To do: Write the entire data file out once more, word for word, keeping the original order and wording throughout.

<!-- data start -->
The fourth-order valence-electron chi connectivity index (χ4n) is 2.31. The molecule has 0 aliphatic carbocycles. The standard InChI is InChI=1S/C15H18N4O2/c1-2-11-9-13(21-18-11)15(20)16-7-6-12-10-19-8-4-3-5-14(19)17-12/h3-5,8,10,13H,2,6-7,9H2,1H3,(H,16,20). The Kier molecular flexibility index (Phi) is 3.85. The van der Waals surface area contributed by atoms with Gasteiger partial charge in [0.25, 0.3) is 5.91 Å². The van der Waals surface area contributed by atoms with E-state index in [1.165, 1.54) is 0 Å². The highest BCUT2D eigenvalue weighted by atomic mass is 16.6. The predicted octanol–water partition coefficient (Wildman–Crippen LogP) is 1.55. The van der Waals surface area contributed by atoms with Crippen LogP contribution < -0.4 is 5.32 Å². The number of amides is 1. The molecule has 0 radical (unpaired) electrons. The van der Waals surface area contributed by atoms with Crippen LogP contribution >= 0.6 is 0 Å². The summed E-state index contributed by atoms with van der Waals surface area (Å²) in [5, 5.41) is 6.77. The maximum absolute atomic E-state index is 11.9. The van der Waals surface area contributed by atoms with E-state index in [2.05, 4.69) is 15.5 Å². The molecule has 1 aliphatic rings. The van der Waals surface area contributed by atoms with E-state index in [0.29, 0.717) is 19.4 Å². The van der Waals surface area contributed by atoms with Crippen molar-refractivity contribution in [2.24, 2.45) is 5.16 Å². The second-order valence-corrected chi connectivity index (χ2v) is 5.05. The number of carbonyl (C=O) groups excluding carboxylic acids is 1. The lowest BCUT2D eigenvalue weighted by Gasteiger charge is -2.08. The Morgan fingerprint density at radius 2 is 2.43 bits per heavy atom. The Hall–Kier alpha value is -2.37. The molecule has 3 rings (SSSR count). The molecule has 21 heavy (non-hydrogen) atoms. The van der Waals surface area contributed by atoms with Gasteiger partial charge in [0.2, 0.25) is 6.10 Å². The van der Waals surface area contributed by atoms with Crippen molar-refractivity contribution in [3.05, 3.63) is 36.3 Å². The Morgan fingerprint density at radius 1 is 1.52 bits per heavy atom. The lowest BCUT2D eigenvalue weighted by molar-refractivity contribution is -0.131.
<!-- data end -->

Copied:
The fourth-order valence-electron chi connectivity index (χ4n) is 2.31. The molecule has 0 aliphatic carbocycles. The standard InChI is InChI=1S/C15H18N4O2/c1-2-11-9-13(21-18-11)15(20)16-7-6-12-10-19-8-4-3-5-14(19)17-12/h3-5,8,10,13H,2,6-7,9H2,1H3,(H,16,20). The Kier molecular flexibility index (Phi) is 3.85. The van der Waals surface area contributed by atoms with Gasteiger partial charge in [0.25, 0.3) is 5.91 Å². The van der Waals surface area contributed by atoms with E-state index in [1.165, 1.54) is 0 Å². The highest BCUT2D eigenvalue weighted by atomic mass is 16.6. The predicted octanol–water partition coefficient (Wildman–Crippen LogP) is 1.55. The van der Waals surface area contributed by atoms with Crippen LogP contribution < -0.4 is 5.32 Å². The number of amides is 1. The molecule has 0 radical (unpaired) electrons. The van der Waals surface area contributed by atoms with Crippen LogP contribution >= 0.6 is 0 Å². The summed E-state index contributed by atoms with van der Waals surface area (Å²) in [5, 5.41) is 6.77. The maximum absolute atomic E-state index is 11.9. The van der Waals surface area contributed by atoms with E-state index in [2.05, 4.69) is 15.5 Å². The molecule has 1 aliphatic rings. The van der Waals surface area contributed by atoms with E-state index in [0.29, 0.717) is 19.4 Å². The van der Waals surface area contributed by atoms with Crippen molar-refractivity contribution in [2.24, 2.45) is 5.16 Å². The second-order valence-corrected chi connectivity index (χ2v) is 5.05. The number of carbonyl (C=O) groups excluding carboxylic acids is 1. The lowest BCUT2D eigenvalue weighted by Gasteiger charge is -2.08. The Morgan fingerprint density at radius 2 is 2.43 bits per heavy atom. The Hall–Kier alpha value is -2.37. The molecule has 3 rings (SSSR count). The molecule has 21 heavy (non-hydrogen) atoms. The van der Waals surface area contributed by atoms with Gasteiger partial charge in [0.2, 0.25) is 6.10 Å². The van der Waals surface area contributed by atoms with Crippen molar-refractivity contribution in [3.05, 3.63) is 36.3 Å². The Morgan fingerprint density at radius 1 is 1.52 bits per heavy atom. The lowest BCUT2D eigenvalue weighted by molar-refractivity contribution is -0.131.